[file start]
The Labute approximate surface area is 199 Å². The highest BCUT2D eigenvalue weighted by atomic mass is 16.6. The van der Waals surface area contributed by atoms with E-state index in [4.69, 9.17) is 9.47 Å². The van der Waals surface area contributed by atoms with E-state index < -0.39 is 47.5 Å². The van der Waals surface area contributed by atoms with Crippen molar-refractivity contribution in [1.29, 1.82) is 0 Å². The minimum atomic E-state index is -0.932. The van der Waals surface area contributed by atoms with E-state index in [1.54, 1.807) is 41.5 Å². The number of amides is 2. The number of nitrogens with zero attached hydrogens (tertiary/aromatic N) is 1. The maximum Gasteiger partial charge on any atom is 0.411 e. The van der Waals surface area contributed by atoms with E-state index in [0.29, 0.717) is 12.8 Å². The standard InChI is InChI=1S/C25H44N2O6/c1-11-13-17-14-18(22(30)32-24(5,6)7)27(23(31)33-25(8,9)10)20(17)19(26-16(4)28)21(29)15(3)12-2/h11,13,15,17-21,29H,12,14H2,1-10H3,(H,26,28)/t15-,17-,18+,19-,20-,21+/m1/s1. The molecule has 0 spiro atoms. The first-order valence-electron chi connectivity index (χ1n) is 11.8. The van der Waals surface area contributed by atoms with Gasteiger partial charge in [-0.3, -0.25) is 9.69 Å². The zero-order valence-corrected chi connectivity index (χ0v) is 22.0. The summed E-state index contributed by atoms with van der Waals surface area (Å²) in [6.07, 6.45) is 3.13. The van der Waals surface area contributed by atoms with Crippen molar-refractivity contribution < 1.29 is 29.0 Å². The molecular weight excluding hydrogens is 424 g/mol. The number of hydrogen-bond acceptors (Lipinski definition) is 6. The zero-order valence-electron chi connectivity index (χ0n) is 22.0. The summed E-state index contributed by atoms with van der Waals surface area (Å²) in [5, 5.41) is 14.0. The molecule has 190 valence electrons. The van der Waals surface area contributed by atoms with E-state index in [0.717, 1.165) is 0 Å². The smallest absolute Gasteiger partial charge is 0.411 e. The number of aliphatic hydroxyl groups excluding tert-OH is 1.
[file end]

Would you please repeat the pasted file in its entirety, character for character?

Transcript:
The Labute approximate surface area is 199 Å². The highest BCUT2D eigenvalue weighted by atomic mass is 16.6. The van der Waals surface area contributed by atoms with E-state index in [4.69, 9.17) is 9.47 Å². The van der Waals surface area contributed by atoms with E-state index < -0.39 is 47.5 Å². The van der Waals surface area contributed by atoms with Crippen molar-refractivity contribution in [1.29, 1.82) is 0 Å². The minimum atomic E-state index is -0.932. The van der Waals surface area contributed by atoms with E-state index in [1.54, 1.807) is 41.5 Å². The number of amides is 2. The number of nitrogens with zero attached hydrogens (tertiary/aromatic N) is 1. The maximum Gasteiger partial charge on any atom is 0.411 e. The van der Waals surface area contributed by atoms with E-state index in [0.29, 0.717) is 12.8 Å². The standard InChI is InChI=1S/C25H44N2O6/c1-11-13-17-14-18(22(30)32-24(5,6)7)27(23(31)33-25(8,9)10)20(17)19(26-16(4)28)21(29)15(3)12-2/h11,13,15,17-21,29H,12,14H2,1-10H3,(H,26,28)/t15-,17-,18+,19-,20-,21+/m1/s1. The molecule has 0 spiro atoms. The first-order valence-electron chi connectivity index (χ1n) is 11.8. The van der Waals surface area contributed by atoms with Gasteiger partial charge in [-0.3, -0.25) is 9.69 Å². The zero-order valence-corrected chi connectivity index (χ0v) is 22.0. The summed E-state index contributed by atoms with van der Waals surface area (Å²) in [6.07, 6.45) is 3.13. The van der Waals surface area contributed by atoms with Crippen molar-refractivity contribution < 1.29 is 29.0 Å². The molecular weight excluding hydrogens is 424 g/mol. The number of hydrogen-bond acceptors (Lipinski definition) is 6. The zero-order valence-electron chi connectivity index (χ0n) is 22.0. The summed E-state index contributed by atoms with van der Waals surface area (Å²) in [5, 5.41) is 14.0. The molecule has 190 valence electrons. The van der Waals surface area contributed by atoms with E-state index in [0.717, 1.165) is 0 Å². The smallest absolute Gasteiger partial charge is 0.411 e. The number of aliphatic hydroxyl groups excluding tert-OH is 1.